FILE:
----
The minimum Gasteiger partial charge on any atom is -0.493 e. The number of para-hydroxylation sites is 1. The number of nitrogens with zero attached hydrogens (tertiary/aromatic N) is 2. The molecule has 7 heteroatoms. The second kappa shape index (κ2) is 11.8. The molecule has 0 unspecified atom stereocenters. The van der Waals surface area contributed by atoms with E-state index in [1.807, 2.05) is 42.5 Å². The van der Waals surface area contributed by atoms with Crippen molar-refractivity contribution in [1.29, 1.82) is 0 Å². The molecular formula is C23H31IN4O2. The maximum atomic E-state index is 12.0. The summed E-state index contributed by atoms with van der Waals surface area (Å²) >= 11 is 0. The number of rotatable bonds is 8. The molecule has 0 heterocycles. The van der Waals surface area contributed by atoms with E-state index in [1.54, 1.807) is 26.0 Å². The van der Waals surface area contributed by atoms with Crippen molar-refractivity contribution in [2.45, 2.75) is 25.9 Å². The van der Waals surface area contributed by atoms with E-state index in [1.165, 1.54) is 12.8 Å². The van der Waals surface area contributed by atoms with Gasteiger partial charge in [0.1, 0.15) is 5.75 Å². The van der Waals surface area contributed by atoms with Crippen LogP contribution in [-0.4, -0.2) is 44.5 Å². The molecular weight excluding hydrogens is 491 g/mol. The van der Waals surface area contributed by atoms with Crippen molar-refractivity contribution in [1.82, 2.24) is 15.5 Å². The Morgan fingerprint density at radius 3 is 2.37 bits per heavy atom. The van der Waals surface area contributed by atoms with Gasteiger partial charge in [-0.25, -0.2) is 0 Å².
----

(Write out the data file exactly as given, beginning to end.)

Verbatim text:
The minimum Gasteiger partial charge on any atom is -0.493 e. The number of para-hydroxylation sites is 1. The number of nitrogens with zero attached hydrogens (tertiary/aromatic N) is 2. The molecule has 7 heteroatoms. The second kappa shape index (κ2) is 11.8. The molecule has 0 unspecified atom stereocenters. The van der Waals surface area contributed by atoms with E-state index in [1.807, 2.05) is 42.5 Å². The van der Waals surface area contributed by atoms with Crippen molar-refractivity contribution in [1.29, 1.82) is 0 Å². The molecular formula is C23H31IN4O2. The maximum atomic E-state index is 12.0. The summed E-state index contributed by atoms with van der Waals surface area (Å²) >= 11 is 0. The number of rotatable bonds is 8. The molecule has 0 heterocycles. The van der Waals surface area contributed by atoms with E-state index in [1.54, 1.807) is 26.0 Å². The van der Waals surface area contributed by atoms with Crippen molar-refractivity contribution in [2.45, 2.75) is 25.9 Å². The van der Waals surface area contributed by atoms with E-state index in [1.165, 1.54) is 12.8 Å². The van der Waals surface area contributed by atoms with Gasteiger partial charge in [0.1, 0.15) is 5.75 Å². The van der Waals surface area contributed by atoms with Crippen LogP contribution in [-0.4, -0.2) is 44.5 Å². The molecular weight excluding hydrogens is 491 g/mol. The van der Waals surface area contributed by atoms with Crippen molar-refractivity contribution in [1.82, 2.24) is 15.5 Å². The Morgan fingerprint density at radius 3 is 2.37 bits per heavy atom. The van der Waals surface area contributed by atoms with Gasteiger partial charge in [-0.25, -0.2) is 0 Å².